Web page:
DSC_0516Mental Health Awareness month was back in May, and in honour of that month I decided to read Furiously Happy by Jenny Lawson. Over the past year of blogging, I’ve realised I can be a little less varied than I’d like to be in my reading, and now that I’m reaching the end of my dissertation, I feel like I can finally start to branch out. My mental health is something that I often take for granted, it’s not something I have to think about much, and that can mean that I forget not everyone is the same. These are six books I’ve read that have changed my perception of mental health. Continue reading “READING LISTS: Mental Health in Books”

REVIEW: Eleanor Oliphant is Completely Fine by Gail Honeyman


DSC_0671Spending time with Eleanor Oliphant never felt like a chore. Having a person who doesn’t like to divulge where they live, confide there inner life to you is little short of a gift, and Eleanor’s world was a delight. From the start, Eleanor was more than a character. The moment she walked into her office, past the co-workers who mocked her, she felt real. Even now, I can imagine her insisting I call her Miss Oliphant. In the two and a half days it took me to read the book, I kept updating my sister on Eleanor’s progress as if she was a friend I’d just gotten off the phone with.

What’s surprising is that despite her colourful perspective of the world, Eleanor doesn’t have a life. She has an existence, one that is defined by routine. She works, she eats her Tesco meal deal, she listens to The Archers and every weekend she drinks two bottles of vodka to carry her through to Monday. She doesn’t have friends, a social life or aspirations, she has crosswords and a potted plant. It took me until her first Wednesday night phone call with her mother to realise that it wasn’t that she didn’t want those things, but that she didn’t think she deserved them.

A childhood spent with a cold, cruel mother with lavish tastes and foster families who passed her one time and again, have given Eleanor a limited experience of love and care. She values decorum and good manners over kindness and sincerity because she’s never really known anything else. But then she stumbles across a musician who just might be the one, and in her quest to meet him she inadvertently befriends the IT technician at work who fixes her computer.

Raymond is the complete opposite of Eleanor, driven by emotion over logic. He does things because he feels it’s the right thing to do, rather than because he thinks he should. It was an absolute delight to watch Eleanor watching Raymond with the sceptical fascination of a visitor at the zoo, and how their friendship helped her navigate the hazardous world of social interaction. She’s so fixated on transforming her appearance in preparation for her fateful encounter with the musician that she doesn’t realise how much she’s blossoming from the inside.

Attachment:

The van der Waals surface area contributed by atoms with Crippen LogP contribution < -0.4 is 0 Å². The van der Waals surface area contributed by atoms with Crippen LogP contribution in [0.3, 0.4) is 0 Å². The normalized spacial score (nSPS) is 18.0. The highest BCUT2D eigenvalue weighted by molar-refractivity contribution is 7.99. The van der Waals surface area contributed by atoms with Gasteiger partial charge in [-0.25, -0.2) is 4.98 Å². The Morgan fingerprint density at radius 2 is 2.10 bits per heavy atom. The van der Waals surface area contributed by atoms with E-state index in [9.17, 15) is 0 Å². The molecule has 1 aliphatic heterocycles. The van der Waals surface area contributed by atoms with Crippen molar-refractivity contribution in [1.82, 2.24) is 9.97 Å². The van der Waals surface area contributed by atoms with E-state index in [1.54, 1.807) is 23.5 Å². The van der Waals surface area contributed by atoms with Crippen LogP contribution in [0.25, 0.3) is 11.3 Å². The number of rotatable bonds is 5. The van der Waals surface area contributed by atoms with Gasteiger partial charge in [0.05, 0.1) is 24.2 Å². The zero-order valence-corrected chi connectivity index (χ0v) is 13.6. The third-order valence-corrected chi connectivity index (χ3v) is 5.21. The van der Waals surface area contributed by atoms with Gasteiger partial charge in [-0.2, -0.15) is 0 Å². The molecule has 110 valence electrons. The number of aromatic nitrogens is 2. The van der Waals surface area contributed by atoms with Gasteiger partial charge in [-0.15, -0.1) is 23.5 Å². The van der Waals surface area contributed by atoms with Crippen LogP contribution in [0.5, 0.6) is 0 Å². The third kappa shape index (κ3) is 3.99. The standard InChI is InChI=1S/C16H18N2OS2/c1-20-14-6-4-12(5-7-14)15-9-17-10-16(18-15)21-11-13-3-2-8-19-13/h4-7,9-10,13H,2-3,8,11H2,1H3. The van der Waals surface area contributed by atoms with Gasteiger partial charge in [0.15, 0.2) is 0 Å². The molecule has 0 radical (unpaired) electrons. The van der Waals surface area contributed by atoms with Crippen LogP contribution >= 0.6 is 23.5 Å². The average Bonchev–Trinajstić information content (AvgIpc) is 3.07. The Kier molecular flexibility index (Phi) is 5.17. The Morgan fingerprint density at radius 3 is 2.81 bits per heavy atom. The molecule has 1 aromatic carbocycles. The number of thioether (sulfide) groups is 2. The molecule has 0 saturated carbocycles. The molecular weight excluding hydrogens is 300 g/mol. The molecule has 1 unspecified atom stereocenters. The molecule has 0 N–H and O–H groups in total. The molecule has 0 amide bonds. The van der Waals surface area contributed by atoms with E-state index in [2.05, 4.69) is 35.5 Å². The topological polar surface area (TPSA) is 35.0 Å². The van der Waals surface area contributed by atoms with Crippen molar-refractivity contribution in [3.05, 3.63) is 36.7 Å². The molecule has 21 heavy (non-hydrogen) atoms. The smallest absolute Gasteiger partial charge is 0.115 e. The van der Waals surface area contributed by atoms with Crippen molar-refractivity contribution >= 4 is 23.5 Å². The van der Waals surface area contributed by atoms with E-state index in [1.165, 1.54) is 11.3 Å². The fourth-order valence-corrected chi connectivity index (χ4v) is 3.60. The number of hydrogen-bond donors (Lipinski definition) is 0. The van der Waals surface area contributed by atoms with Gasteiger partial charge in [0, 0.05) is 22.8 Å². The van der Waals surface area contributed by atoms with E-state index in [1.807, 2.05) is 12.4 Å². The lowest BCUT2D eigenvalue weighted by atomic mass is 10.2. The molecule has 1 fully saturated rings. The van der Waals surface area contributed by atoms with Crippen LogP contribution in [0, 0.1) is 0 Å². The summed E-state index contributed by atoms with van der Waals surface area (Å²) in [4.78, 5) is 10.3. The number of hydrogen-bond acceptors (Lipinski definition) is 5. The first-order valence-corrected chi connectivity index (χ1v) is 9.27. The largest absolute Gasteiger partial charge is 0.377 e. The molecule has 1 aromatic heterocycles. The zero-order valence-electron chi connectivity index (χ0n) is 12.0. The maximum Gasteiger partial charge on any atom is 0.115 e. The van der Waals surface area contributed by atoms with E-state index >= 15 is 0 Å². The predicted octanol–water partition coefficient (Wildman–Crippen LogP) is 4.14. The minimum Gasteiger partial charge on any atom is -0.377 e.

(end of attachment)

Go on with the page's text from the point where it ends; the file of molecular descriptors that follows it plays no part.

Eleanor takes her first tentative steps into the world and realises that you might not need other people, but sometimes you want them. And that’s fine too.

Rating: 5/5

MISC: WWW Wednesdays- 19th July 2017

WWW is hosted by Taking on a World of Words. Each Wednesday book enthusiasts share their reads by answering three questions:


The Three Ws are:

What are you currently reading?
What did you recently finish reading?

What do you think you’ll read next? Continue reading “MISC: WWW Wednesdays- 19th July 2017”

WWW Wednesday: 12th July 2017

I don’t know how I’ve actually managed this, but guys I read more than one book this week. Hurray for me! It probably means I’ve been doing more reading than working (like I should have, oops) but I can’t bring myself to be disappointed by that. But I am a complete fool because I was preparing this post for tomorrow and then realised that everyone was already posting theirs. Then it dawned on me. Today is Wednesday. Oops. So I’m going to update this post with lovely pictures tomorrow hopefully!

WWW is hosted by Taking on a World of Words. Each Wednesday book enthusiasts share their reads by answering three questions:


The Three Ws are:

What are you currently reading?
What did you recently finish reading?

What do you think you’ll read next?

Continue reading “WWW Wednesday: 12th July 2017”